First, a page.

Expectations High For NASCAR On NBC NBC Lands New Advertisers For Race Coverage Female Audience Strong For World Cup ESPN Denies Wanting To Dial Down Olbermann IndyCar Gets Best Cable Audience In Years Xfinity Series Audience Lower On Fox Sports U.S.-Germany Sets Fox Soccer Record Media Notes Discovery Looking To Sublicense Olympic Rights Sources: FS1 Cutting Back News Operation
ALL'S NOT QUIET ON THE NETWORK FRONT (EXCEPT THE MICE?)
Published September 26, 1994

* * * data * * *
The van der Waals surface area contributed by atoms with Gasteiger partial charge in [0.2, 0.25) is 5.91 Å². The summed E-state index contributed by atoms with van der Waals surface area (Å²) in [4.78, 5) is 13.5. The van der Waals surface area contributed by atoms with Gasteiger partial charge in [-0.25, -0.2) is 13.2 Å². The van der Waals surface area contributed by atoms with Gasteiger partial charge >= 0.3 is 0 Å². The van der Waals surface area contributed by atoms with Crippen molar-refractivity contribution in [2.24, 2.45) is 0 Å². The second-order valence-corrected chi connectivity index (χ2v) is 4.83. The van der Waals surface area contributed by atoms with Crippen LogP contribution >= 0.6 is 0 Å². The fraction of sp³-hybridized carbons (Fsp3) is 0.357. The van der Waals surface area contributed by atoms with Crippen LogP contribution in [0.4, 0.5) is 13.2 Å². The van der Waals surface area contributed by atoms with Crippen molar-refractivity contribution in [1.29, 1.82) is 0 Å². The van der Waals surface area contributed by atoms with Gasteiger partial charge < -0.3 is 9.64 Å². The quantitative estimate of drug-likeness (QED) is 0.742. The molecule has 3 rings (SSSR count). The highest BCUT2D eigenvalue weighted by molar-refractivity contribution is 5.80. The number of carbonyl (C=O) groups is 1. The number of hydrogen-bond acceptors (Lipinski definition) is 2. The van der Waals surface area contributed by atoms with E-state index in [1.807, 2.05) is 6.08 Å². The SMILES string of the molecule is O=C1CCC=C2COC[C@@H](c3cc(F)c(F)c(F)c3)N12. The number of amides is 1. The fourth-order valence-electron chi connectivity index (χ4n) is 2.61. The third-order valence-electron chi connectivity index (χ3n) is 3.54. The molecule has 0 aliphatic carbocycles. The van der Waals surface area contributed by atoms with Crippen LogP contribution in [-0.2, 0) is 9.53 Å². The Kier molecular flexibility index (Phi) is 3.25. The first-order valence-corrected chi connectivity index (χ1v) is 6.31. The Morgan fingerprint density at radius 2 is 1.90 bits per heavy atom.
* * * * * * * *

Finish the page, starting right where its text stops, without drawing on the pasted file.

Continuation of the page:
Conflicting reports over the weekend give a muddied picture on the status of talks between GE and Disney over NBC. The L.A. TIMES reports that talks had ended while the N.Y. TIMES reports only that talks "have cooled." The stumbling block in either case seems to be Disney's desire to buy all of NBC -- the network, seven O&O's and cable interests, including CNBC. GE has apparently decided "that it would prefer to continue owning a majority of NBC," making only 49% available. Geraldine Fabrikant speculates that after weeks of negotiations, the parties may be taking "tough stances and then letting the news media know simply as a bargaining tactic" (N.Y. TIMES, 9/26). But in Burbank, Richard Turner writes Disney was "institutionally and strategically unwilling to accept a minority partnership" (WALL STREET JOURNAL, 9/26). Among other NBC suitors, the N.Y. TIMES reports that ITT has "lost its ardor" for the network. And at Time Warner, several execs close to the company indicate that the NBC deal "does not appeal to all of the company's top management" (N.Y. TIMES, 9/26). But the WALL STREET JOUNRAL notes that talks between Time Warner and GE are proceeding (WALL STREET JOURNAL, 9/26). OTHER PLAYERS: On Friday, TCI Chair John Malone was in New York to meet with GE's Jack Welch. One source believes Malone could have been trying to broker a deal that would bring Turner into the fold (N.Y. TIMES, 9/26). Others that could get into the network game include Sony Corp. and Matsushita Electric Industrial (WALL STREET JOURNAL, 9/26). REVIEWING THE SALES: On "Wall Street Week," Smith Barney media analyst John Reidy discussed the renewed interest in the networks. With regard to the rumored negotiations to sell CBS, Reidy reiterated that CBS President Lawrence Tisch says that "he isn't interested" in selling CBS, although "there are some signs that he might be willing to take some partners." Reidy concluded that CBS "may well remain independent for some time" and suggested [Barry] Diller could return to CBS" (PBS, 9/25). CBS BIDS FOR WOMEN ON SUNDAYS: Starting yesterday, CBS began filling Sunday afternoons with adaptions of one of the most "durable forms of female-oriented entertainment, Harlequin romance novels." For the duration of the football season, CBS will show four romance movies, five movies produced "under the auspices of Hallmark Cards Inc.," and then round out the season with figure skating. CBS execs acknowledge the direct appeal for female viewers (Bill Carter, N.Y. TIMES, 9/26).